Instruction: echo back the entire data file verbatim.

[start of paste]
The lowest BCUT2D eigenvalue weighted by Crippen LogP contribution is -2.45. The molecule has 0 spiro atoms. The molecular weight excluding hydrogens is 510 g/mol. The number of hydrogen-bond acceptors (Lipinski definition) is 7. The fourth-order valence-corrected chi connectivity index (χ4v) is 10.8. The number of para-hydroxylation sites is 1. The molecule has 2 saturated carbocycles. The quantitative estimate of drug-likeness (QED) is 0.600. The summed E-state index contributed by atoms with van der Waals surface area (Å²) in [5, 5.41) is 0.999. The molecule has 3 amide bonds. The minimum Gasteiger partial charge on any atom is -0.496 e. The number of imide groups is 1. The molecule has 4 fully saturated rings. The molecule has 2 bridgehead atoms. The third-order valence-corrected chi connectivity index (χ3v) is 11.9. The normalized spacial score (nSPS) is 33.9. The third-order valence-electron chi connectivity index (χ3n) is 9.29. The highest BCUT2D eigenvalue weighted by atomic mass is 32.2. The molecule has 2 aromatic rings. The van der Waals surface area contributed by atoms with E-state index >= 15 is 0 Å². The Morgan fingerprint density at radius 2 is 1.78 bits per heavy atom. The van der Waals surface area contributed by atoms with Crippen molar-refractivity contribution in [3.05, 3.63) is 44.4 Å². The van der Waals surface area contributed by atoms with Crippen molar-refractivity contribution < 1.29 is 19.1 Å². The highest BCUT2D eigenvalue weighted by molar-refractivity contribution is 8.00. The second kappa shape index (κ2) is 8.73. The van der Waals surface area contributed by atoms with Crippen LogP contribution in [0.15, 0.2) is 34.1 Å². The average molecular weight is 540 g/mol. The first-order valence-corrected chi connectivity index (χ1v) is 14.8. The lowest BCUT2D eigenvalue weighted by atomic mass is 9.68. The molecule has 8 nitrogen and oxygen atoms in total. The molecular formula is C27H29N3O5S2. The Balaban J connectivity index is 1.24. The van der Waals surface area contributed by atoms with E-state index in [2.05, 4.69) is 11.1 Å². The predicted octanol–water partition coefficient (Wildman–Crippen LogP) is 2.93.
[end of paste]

The lowest BCUT2D eigenvalue weighted by Crippen LogP contribution is -2.45. The molecule has 0 spiro atoms. The molecular weight excluding hydrogens is 510 g/mol. The number of hydrogen-bond acceptors (Lipinski definition) is 7. The fourth-order valence-corrected chi connectivity index (χ4v) is 10.8. The number of para-hydroxylation sites is 1. The molecule has 2 saturated carbocycles. The quantitative estimate of drug-likeness (QED) is 0.600. The summed E-state index contributed by atoms with van der Waals surface area (Å²) in [5, 5.41) is 0.999. The molecule has 3 amide bonds. The minimum Gasteiger partial charge on any atom is -0.496 e. The number of imide groups is 1. The molecule has 4 fully saturated rings. The molecule has 2 bridgehead atoms. The third-order valence-corrected chi connectivity index (χ3v) is 11.9. The normalized spacial score (nSPS) is 33.9. The third-order valence-electron chi connectivity index (χ3n) is 9.29. The highest BCUT2D eigenvalue weighted by atomic mass is 32.2. The molecule has 2 aromatic rings. The van der Waals surface area contributed by atoms with E-state index >= 15 is 0 Å². The Morgan fingerprint density at radius 2 is 1.78 bits per heavy atom. The van der Waals surface area contributed by atoms with Crippen molar-refractivity contribution in [3.05, 3.63) is 44.4 Å². The van der Waals surface area contributed by atoms with Crippen molar-refractivity contribution < 1.29 is 19.1 Å². The highest BCUT2D eigenvalue weighted by molar-refractivity contribution is 8.00. The second kappa shape index (κ2) is 8.73. The van der Waals surface area contributed by atoms with Crippen LogP contribution in [0.15, 0.2) is 34.1 Å². The average molecular weight is 540 g/mol. The first-order valence-corrected chi connectivity index (χ1v) is 14.8. The lowest BCUT2D eigenvalue weighted by atomic mass is 9.68. The molecule has 8 nitrogen and oxygen atoms in total. The molecular formula is C27H29N3O5S2. The Balaban J connectivity index is 1.24. The van der Waals surface area contributed by atoms with E-state index in [2.05, 4.69) is 11.1 Å². The predicted octanol–water partition coefficient (Wildman–Crippen LogP) is 2.93.